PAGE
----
By implementing anti spam software, you can help to prevent unwanted emails from lumding in your employees' inboxes and by educating your employees about phishing emails, you can reduce the risk of attacks on your business. Make sure to make staff aware of what phishing is, the different types of phishing attacks, the risks it poses to individuals and the company and the steps to take when identifying an attack.
Keep Your Devices Updated
Computers and other digital device developers are constantly releasing software updates to fix bugs and improve security. Whilst it’s often easy for staff to dismiss update requests and notifications, software such as Adobe, Java, anti-ransomware and anti-malware should be updated regularly to ensure your computers are defended against the latest hacking techniques.
By setting up automatic software updates, you can ensure all of your devices are receiving the latest updates without needing the user to manually update them themselves which can be time consuming and inconvenient during working hours.
Having robust passwords on company devices is crucial for defending against cyber attacks. Unfortunately, many people fail to set effective passwords, making their device vulnerable to cyber attacks.
In 2020, the most common passwords were:
These passwords are very easy to guess and give hackers access to your data in a matter of seconds. In order to make your password more robust, it should contain a combination of the following:
- Alphabet characters (a-z)
- Numeric characters (0-9)
- Special characters (# ! % ? * etc...)
Password Dos and Don’ts
- DO pick a password you can remember so you don’t have to write it down
- DO change your password as regularly as every 60-90 days
- DO use a mix of uppercase and lowercase letters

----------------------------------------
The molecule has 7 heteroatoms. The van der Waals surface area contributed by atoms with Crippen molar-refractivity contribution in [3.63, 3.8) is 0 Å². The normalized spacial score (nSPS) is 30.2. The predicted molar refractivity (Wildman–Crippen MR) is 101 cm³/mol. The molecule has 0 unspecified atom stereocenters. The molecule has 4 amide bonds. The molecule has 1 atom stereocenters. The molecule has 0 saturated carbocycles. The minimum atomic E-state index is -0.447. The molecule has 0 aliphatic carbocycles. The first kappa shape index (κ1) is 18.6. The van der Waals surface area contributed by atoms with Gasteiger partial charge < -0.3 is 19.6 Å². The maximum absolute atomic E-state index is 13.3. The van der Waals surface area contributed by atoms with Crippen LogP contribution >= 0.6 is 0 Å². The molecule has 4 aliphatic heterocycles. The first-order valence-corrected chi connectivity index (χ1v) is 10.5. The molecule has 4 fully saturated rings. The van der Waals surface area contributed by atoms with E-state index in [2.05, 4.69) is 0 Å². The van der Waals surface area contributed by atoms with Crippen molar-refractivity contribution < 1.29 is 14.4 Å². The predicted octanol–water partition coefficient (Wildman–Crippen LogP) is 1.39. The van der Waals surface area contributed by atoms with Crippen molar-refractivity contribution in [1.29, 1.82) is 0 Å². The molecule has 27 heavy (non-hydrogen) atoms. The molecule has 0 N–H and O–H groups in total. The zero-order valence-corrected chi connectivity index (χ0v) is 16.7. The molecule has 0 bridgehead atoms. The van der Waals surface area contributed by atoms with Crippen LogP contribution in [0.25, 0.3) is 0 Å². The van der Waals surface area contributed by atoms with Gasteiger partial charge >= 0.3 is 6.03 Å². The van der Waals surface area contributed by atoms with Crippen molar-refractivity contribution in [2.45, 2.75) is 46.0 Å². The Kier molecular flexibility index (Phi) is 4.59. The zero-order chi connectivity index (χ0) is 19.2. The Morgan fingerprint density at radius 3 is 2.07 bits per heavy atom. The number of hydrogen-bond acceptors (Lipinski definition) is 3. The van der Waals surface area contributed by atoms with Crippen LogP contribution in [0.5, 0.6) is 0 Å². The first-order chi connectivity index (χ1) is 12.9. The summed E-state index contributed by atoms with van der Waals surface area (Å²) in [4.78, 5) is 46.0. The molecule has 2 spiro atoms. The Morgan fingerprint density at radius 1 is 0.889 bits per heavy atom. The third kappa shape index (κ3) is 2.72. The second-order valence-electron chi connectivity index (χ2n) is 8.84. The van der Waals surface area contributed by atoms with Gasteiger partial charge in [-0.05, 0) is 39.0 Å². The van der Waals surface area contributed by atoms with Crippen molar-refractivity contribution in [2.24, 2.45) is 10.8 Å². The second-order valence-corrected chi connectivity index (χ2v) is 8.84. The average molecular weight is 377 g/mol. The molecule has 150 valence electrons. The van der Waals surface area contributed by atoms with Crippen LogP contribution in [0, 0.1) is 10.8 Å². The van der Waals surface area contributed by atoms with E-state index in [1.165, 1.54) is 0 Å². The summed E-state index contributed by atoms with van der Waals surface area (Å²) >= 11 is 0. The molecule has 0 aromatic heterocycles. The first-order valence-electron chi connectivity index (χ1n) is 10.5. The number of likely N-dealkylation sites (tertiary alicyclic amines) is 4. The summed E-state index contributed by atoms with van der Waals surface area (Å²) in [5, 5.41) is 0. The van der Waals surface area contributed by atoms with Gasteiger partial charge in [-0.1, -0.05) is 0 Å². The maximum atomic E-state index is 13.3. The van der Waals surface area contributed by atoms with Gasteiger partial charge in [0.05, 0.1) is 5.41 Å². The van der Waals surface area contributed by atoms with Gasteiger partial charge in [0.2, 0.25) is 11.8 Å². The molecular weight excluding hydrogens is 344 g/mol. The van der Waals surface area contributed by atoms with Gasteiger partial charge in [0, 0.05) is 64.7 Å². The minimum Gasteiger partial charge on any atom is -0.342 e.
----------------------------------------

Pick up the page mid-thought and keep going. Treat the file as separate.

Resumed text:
- DON’T include part or all of your username, first name or last name.
- DON’T include your favourite hobby (these are common passwords)
- DON’T include obvious words such as names, birthdays, pet names or cars.
- DON’T share your password
- DON’T use alphabetic or numerical sequences (abc..., 123...)
It is also worth using ‘passphrases’ instead of passwords. These tend to be a minimum of 16 characters long and are less predictable than short passwords.
Protect BYOD Devices and Devices at Home
Bring Your Own Device (BYOD) policies are becoming more and more common within businesses as workers claim to find it easier to work from their personal devices. Additionally, since the coronavirus pandemic, many employees were made to work from home (WFH) using either their own device or a device of the company which they were able to take home.
Of course, with these different styles of working come additional security threats which is why it's essential to have a policy in place when it comes to BYOD and WFH.
Some of these threats include:
- User-initiated deliberate data loss or sharing e.g. an employee copies data from a work app to a personal app.
- Accidental data loss or sharing e.g. device backups containing work data, other family members/partners have access to device and access work data
- Malicious exfiltration of data (malicious apps leaking data that the employee has consented it to access)